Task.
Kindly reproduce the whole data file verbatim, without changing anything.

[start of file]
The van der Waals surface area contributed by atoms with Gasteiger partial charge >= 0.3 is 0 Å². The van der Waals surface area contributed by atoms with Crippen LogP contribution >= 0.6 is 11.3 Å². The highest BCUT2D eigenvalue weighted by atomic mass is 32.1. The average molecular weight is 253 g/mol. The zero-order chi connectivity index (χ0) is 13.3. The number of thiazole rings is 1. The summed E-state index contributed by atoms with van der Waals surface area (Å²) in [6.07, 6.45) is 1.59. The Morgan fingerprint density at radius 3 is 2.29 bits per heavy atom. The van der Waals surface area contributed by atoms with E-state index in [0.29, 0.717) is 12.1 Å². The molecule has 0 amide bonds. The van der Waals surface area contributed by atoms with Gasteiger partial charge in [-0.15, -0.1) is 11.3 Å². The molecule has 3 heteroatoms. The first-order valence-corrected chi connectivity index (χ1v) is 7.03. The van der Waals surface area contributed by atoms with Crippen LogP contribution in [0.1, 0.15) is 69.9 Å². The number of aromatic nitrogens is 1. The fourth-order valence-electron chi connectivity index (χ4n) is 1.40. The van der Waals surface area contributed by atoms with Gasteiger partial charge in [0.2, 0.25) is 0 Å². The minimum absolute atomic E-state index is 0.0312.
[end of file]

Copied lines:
The van der Waals surface area contributed by atoms with Gasteiger partial charge >= 0.3 is 0 Å². The van der Waals surface area contributed by atoms with Crippen LogP contribution >= 0.6 is 11.3 Å². The highest BCUT2D eigenvalue weighted by atomic mass is 32.1. The average molecular weight is 253 g/mol. The zero-order chi connectivity index (χ0) is 13.3. The number of thiazole rings is 1. The summed E-state index contributed by atoms with van der Waals surface area (Å²) in [6.07, 6.45) is 1.59. The Morgan fingerprint density at radius 3 is 2.29 bits per heavy atom. The van der Waals surface area contributed by atoms with E-state index in [0.29, 0.717) is 12.1 Å². The molecule has 0 amide bonds. The van der Waals surface area contributed by atoms with Gasteiger partial charge in [-0.15, -0.1) is 11.3 Å². The molecule has 3 heteroatoms. The first-order valence-corrected chi connectivity index (χ1v) is 7.03. The van der Waals surface area contributed by atoms with Crippen LogP contribution in [0.1, 0.15) is 69.9 Å². The number of aromatic nitrogens is 1. The fourth-order valence-electron chi connectivity index (χ4n) is 1.40. The van der Waals surface area contributed by atoms with Gasteiger partial charge in [0.2, 0.25) is 0 Å². The minimum absolute atomic E-state index is 0.0312.